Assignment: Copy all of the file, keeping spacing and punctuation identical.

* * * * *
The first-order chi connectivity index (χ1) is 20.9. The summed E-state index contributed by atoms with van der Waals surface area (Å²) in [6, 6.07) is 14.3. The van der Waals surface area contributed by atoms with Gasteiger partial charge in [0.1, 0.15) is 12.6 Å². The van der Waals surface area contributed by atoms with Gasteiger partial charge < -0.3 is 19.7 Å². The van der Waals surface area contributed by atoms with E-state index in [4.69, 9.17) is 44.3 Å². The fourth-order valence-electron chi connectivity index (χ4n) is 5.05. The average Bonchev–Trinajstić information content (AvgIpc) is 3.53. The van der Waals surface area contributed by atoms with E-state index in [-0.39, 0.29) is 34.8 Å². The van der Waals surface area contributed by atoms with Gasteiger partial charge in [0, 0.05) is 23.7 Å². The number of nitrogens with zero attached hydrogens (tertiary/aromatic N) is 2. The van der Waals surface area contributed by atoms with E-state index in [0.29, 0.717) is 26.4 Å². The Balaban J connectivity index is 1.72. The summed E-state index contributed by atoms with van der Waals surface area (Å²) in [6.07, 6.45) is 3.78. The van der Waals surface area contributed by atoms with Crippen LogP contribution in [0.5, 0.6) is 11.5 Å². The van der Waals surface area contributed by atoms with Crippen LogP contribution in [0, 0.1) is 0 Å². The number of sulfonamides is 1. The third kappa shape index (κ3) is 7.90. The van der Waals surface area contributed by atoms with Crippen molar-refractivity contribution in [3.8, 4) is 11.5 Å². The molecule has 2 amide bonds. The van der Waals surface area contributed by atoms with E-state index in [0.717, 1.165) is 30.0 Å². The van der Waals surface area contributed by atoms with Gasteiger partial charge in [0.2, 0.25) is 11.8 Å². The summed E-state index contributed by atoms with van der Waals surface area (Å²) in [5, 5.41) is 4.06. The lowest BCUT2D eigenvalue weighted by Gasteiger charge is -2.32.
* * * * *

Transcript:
The first-order chi connectivity index (χ1) is 20.9. The summed E-state index contributed by atoms with van der Waals surface area (Å²) in [6, 6.07) is 14.3. The van der Waals surface area contributed by atoms with Gasteiger partial charge in [0.1, 0.15) is 12.6 Å². The van der Waals surface area contributed by atoms with Gasteiger partial charge < -0.3 is 19.7 Å². The van der Waals surface area contributed by atoms with E-state index in [4.69, 9.17) is 44.3 Å². The fourth-order valence-electron chi connectivity index (χ4n) is 5.05. The average Bonchev–Trinajstić information content (AvgIpc) is 3.53. The van der Waals surface area contributed by atoms with E-state index in [-0.39, 0.29) is 34.8 Å². The van der Waals surface area contributed by atoms with Gasteiger partial charge in [0, 0.05) is 23.7 Å². The number of nitrogens with zero attached hydrogens (tertiary/aromatic N) is 2. The van der Waals surface area contributed by atoms with E-state index in [0.29, 0.717) is 26.4 Å². The Balaban J connectivity index is 1.72. The summed E-state index contributed by atoms with van der Waals surface area (Å²) in [6.07, 6.45) is 3.78. The van der Waals surface area contributed by atoms with Crippen LogP contribution in [0.5, 0.6) is 11.5 Å². The van der Waals surface area contributed by atoms with Crippen LogP contribution in [0, 0.1) is 0 Å². The number of sulfonamides is 1. The third kappa shape index (κ3) is 7.90. The van der Waals surface area contributed by atoms with Crippen molar-refractivity contribution in [3.8, 4) is 11.5 Å². The molecule has 2 amide bonds. The van der Waals surface area contributed by atoms with E-state index in [0.717, 1.165) is 30.0 Å². The van der Waals surface area contributed by atoms with Gasteiger partial charge in [0.2, 0.25) is 11.8 Å². The summed E-state index contributed by atoms with van der Waals surface area (Å²) in [5, 5.41) is 4.06. The lowest BCUT2D eigenvalue weighted by Gasteiger charge is -2.32.